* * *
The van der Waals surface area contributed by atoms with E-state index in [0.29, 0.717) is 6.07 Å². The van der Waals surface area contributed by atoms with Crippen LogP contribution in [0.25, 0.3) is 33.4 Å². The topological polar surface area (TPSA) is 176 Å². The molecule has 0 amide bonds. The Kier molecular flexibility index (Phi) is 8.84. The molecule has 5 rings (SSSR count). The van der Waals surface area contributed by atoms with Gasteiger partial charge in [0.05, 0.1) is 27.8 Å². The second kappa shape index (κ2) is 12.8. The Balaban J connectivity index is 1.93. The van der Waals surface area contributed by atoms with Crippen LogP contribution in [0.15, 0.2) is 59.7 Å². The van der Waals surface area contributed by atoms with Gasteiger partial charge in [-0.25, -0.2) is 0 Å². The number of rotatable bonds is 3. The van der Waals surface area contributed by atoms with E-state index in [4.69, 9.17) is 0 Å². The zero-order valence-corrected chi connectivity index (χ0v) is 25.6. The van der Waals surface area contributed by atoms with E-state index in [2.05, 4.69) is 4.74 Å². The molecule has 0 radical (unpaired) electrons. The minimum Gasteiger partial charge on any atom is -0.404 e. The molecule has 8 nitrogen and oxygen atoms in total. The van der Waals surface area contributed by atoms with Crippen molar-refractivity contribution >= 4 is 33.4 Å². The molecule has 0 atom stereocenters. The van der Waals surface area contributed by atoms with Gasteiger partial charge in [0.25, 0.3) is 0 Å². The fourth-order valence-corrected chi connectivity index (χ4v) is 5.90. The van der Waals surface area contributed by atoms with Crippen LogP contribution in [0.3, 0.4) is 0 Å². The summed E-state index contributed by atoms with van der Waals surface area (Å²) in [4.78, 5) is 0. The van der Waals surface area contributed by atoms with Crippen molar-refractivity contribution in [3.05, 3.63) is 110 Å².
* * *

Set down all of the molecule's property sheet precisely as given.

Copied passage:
The van der Waals surface area contributed by atoms with E-state index in [0.29, 0.717) is 6.07 Å². The van der Waals surface area contributed by atoms with Crippen LogP contribution in [0.25, 0.3) is 33.4 Å². The topological polar surface area (TPSA) is 176 Å². The molecule has 0 amide bonds. The Kier molecular flexibility index (Phi) is 8.84. The molecule has 5 rings (SSSR count). The van der Waals surface area contributed by atoms with Gasteiger partial charge in [0.05, 0.1) is 27.8 Å². The second kappa shape index (κ2) is 12.8. The Balaban J connectivity index is 1.93. The van der Waals surface area contributed by atoms with Crippen LogP contribution in [0.15, 0.2) is 59.7 Å². The van der Waals surface area contributed by atoms with Gasteiger partial charge in [-0.25, -0.2) is 0 Å². The number of rotatable bonds is 3. The van der Waals surface area contributed by atoms with E-state index in [4.69, 9.17) is 0 Å². The zero-order valence-corrected chi connectivity index (χ0v) is 25.6. The van der Waals surface area contributed by atoms with E-state index in [2.05, 4.69) is 4.74 Å². The molecule has 0 radical (unpaired) electrons. The minimum Gasteiger partial charge on any atom is -0.404 e. The molecule has 8 nitrogen and oxygen atoms in total. The van der Waals surface area contributed by atoms with Crippen molar-refractivity contribution >= 4 is 33.4 Å². The molecule has 0 atom stereocenters. The van der Waals surface area contributed by atoms with Gasteiger partial charge in [0.25, 0.3) is 0 Å². The fourth-order valence-corrected chi connectivity index (χ4v) is 5.90. The van der Waals surface area contributed by atoms with Crippen LogP contribution in [0.3, 0.4) is 0 Å². The summed E-state index contributed by atoms with van der Waals surface area (Å²) in [4.78, 5) is 0. The van der Waals surface area contributed by atoms with Crippen molar-refractivity contribution in [3.05, 3.63) is 110 Å².